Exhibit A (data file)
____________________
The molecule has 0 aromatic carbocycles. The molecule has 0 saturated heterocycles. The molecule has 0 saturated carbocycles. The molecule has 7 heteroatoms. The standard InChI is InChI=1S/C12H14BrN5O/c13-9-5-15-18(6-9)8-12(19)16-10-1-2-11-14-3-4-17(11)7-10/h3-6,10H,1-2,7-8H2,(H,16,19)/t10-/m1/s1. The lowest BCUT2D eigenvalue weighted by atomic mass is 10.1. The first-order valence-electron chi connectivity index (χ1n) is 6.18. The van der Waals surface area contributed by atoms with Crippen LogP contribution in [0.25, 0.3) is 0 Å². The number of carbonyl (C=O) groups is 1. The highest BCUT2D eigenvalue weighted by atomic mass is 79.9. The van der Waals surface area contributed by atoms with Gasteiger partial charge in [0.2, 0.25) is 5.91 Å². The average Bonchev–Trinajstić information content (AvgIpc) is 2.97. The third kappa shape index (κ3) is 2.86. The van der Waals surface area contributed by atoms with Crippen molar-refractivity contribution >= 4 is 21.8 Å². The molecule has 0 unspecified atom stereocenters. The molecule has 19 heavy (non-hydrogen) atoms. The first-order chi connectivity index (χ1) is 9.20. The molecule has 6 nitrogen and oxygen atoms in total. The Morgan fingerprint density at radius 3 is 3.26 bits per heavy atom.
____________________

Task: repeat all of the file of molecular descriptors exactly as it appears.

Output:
The molecule has 0 aromatic carbocycles. The molecule has 0 saturated heterocycles. The molecule has 0 saturated carbocycles. The molecule has 7 heteroatoms. The standard InChI is InChI=1S/C12H14BrN5O/c13-9-5-15-18(6-9)8-12(19)16-10-1-2-11-14-3-4-17(11)7-10/h3-6,10H,1-2,7-8H2,(H,16,19)/t10-/m1/s1. The lowest BCUT2D eigenvalue weighted by atomic mass is 10.1. The first-order valence-electron chi connectivity index (χ1n) is 6.18. The van der Waals surface area contributed by atoms with Crippen LogP contribution in [0.25, 0.3) is 0 Å². The number of carbonyl (C=O) groups is 1. The highest BCUT2D eigenvalue weighted by atomic mass is 79.9. The van der Waals surface area contributed by atoms with Gasteiger partial charge in [0.2, 0.25) is 5.91 Å². The average Bonchev–Trinajstić information content (AvgIpc) is 2.97. The third kappa shape index (κ3) is 2.86. The van der Waals surface area contributed by atoms with Crippen molar-refractivity contribution >= 4 is 21.8 Å². The molecule has 0 unspecified atom stereocenters. The molecule has 19 heavy (non-hydrogen) atoms. The first-order chi connectivity index (χ1) is 9.20. The molecule has 6 nitrogen and oxygen atoms in total. The Morgan fingerprint density at radius 3 is 3.26 bits per heavy atom.